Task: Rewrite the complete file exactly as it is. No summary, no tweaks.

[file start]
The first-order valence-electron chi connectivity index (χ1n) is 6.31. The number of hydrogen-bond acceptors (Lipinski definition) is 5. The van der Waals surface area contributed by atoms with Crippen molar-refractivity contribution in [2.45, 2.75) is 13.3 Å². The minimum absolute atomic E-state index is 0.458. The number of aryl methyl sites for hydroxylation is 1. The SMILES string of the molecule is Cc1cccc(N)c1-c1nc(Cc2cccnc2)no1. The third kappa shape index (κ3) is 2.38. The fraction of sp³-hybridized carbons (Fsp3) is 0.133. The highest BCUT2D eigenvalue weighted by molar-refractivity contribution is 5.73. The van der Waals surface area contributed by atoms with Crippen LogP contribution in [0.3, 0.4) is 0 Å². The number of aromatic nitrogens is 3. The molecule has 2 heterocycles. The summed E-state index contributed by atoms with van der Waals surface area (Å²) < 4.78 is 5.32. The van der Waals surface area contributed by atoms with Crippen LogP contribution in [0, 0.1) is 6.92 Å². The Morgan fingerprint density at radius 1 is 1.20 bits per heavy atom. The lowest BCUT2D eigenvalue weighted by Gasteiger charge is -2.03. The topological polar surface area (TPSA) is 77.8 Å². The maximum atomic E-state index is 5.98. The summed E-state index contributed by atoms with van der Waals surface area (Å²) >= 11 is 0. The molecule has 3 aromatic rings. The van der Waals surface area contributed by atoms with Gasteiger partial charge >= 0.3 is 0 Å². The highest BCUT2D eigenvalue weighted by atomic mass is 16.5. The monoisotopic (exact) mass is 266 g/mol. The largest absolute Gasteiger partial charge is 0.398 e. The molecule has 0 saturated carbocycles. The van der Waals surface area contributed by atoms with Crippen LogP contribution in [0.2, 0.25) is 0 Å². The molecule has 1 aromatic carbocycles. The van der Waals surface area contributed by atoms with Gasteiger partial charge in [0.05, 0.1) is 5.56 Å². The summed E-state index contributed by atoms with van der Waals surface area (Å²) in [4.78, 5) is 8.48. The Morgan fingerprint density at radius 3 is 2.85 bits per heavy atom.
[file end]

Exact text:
The first-order valence-electron chi connectivity index (χ1n) is 6.31. The number of hydrogen-bond acceptors (Lipinski definition) is 5. The van der Waals surface area contributed by atoms with Crippen molar-refractivity contribution in [2.45, 2.75) is 13.3 Å². The minimum absolute atomic E-state index is 0.458. The number of aryl methyl sites for hydroxylation is 1. The SMILES string of the molecule is Cc1cccc(N)c1-c1nc(Cc2cccnc2)no1. The third kappa shape index (κ3) is 2.38. The fraction of sp³-hybridized carbons (Fsp3) is 0.133. The highest BCUT2D eigenvalue weighted by molar-refractivity contribution is 5.73. The van der Waals surface area contributed by atoms with Crippen LogP contribution in [0.3, 0.4) is 0 Å². The number of aromatic nitrogens is 3. The molecule has 2 heterocycles. The summed E-state index contributed by atoms with van der Waals surface area (Å²) < 4.78 is 5.32. The van der Waals surface area contributed by atoms with Crippen LogP contribution in [0, 0.1) is 6.92 Å². The Morgan fingerprint density at radius 1 is 1.20 bits per heavy atom. The lowest BCUT2D eigenvalue weighted by Gasteiger charge is -2.03. The topological polar surface area (TPSA) is 77.8 Å². The maximum atomic E-state index is 5.98. The summed E-state index contributed by atoms with van der Waals surface area (Å²) >= 11 is 0. The molecule has 3 aromatic rings. The van der Waals surface area contributed by atoms with Gasteiger partial charge >= 0.3 is 0 Å². The highest BCUT2D eigenvalue weighted by atomic mass is 16.5. The monoisotopic (exact) mass is 266 g/mol. The largest absolute Gasteiger partial charge is 0.398 e. The molecule has 0 saturated carbocycles. The van der Waals surface area contributed by atoms with Crippen LogP contribution in [0.2, 0.25) is 0 Å². The molecule has 1 aromatic carbocycles. The van der Waals surface area contributed by atoms with Gasteiger partial charge in [0.05, 0.1) is 5.56 Å². The summed E-state index contributed by atoms with van der Waals surface area (Å²) in [4.78, 5) is 8.48. The Morgan fingerprint density at radius 3 is 2.85 bits per heavy atom.